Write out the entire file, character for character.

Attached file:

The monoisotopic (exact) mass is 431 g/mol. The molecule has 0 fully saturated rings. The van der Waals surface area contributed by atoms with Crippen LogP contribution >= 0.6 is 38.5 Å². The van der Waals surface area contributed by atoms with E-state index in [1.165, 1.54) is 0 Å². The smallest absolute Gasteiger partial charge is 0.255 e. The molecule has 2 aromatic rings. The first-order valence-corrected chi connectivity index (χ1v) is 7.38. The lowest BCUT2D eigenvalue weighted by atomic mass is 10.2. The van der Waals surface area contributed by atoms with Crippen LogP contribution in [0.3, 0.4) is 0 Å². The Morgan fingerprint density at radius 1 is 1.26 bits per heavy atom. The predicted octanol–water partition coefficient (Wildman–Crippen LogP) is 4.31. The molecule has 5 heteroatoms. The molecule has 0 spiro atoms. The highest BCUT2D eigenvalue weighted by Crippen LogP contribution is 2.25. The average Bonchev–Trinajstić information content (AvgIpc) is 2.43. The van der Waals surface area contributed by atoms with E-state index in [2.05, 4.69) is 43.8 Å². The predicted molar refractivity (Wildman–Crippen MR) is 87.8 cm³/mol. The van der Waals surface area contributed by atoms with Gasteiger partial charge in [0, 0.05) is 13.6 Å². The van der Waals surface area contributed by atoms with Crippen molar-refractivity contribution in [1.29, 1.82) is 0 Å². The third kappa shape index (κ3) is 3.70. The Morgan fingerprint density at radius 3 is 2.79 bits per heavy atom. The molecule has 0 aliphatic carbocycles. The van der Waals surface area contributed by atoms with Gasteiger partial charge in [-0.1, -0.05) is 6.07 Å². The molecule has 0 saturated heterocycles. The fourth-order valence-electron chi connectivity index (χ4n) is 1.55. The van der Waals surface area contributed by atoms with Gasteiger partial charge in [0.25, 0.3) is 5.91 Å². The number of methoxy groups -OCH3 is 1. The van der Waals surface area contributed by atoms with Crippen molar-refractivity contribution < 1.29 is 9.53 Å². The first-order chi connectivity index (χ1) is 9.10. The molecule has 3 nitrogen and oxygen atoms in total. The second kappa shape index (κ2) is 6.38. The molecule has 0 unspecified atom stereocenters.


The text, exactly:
The monoisotopic (exact) mass is 431 g/mol. The molecule has 0 fully saturated rings. The van der Waals surface area contributed by atoms with Crippen LogP contribution >= 0.6 is 38.5 Å². The van der Waals surface area contributed by atoms with E-state index in [1.165, 1.54) is 0 Å². The smallest absolute Gasteiger partial charge is 0.255 e. The molecule has 2 aromatic rings. The first-order valence-corrected chi connectivity index (χ1v) is 7.38. The lowest BCUT2D eigenvalue weighted by atomic mass is 10.2. The van der Waals surface area contributed by atoms with Crippen LogP contribution in [0.3, 0.4) is 0 Å². The Morgan fingerprint density at radius 1 is 1.26 bits per heavy atom. The predicted octanol–water partition coefficient (Wildman–Crippen LogP) is 4.31. The molecule has 5 heteroatoms. The molecule has 0 spiro atoms. The highest BCUT2D eigenvalue weighted by Crippen LogP contribution is 2.25. The average Bonchev–Trinajstić information content (AvgIpc) is 2.43. The van der Waals surface area contributed by atoms with E-state index in [2.05, 4.69) is 43.8 Å². The predicted molar refractivity (Wildman–Crippen MR) is 87.8 cm³/mol. The van der Waals surface area contributed by atoms with Gasteiger partial charge in [0, 0.05) is 13.6 Å². The van der Waals surface area contributed by atoms with Crippen molar-refractivity contribution in [1.29, 1.82) is 0 Å². The third kappa shape index (κ3) is 3.70. The Morgan fingerprint density at radius 3 is 2.79 bits per heavy atom. The molecule has 0 aliphatic carbocycles. The van der Waals surface area contributed by atoms with Gasteiger partial charge in [-0.1, -0.05) is 6.07 Å². The molecule has 0 saturated heterocycles. The fourth-order valence-electron chi connectivity index (χ4n) is 1.55. The van der Waals surface area contributed by atoms with Gasteiger partial charge in [0.25, 0.3) is 5.91 Å². The number of methoxy groups -OCH3 is 1. The van der Waals surface area contributed by atoms with Crippen molar-refractivity contribution < 1.29 is 9.53 Å². The first-order chi connectivity index (χ1) is 9.10. The molecule has 3 nitrogen and oxygen atoms in total. The second kappa shape index (κ2) is 6.38. The molecule has 0 unspecified atom stereocenters.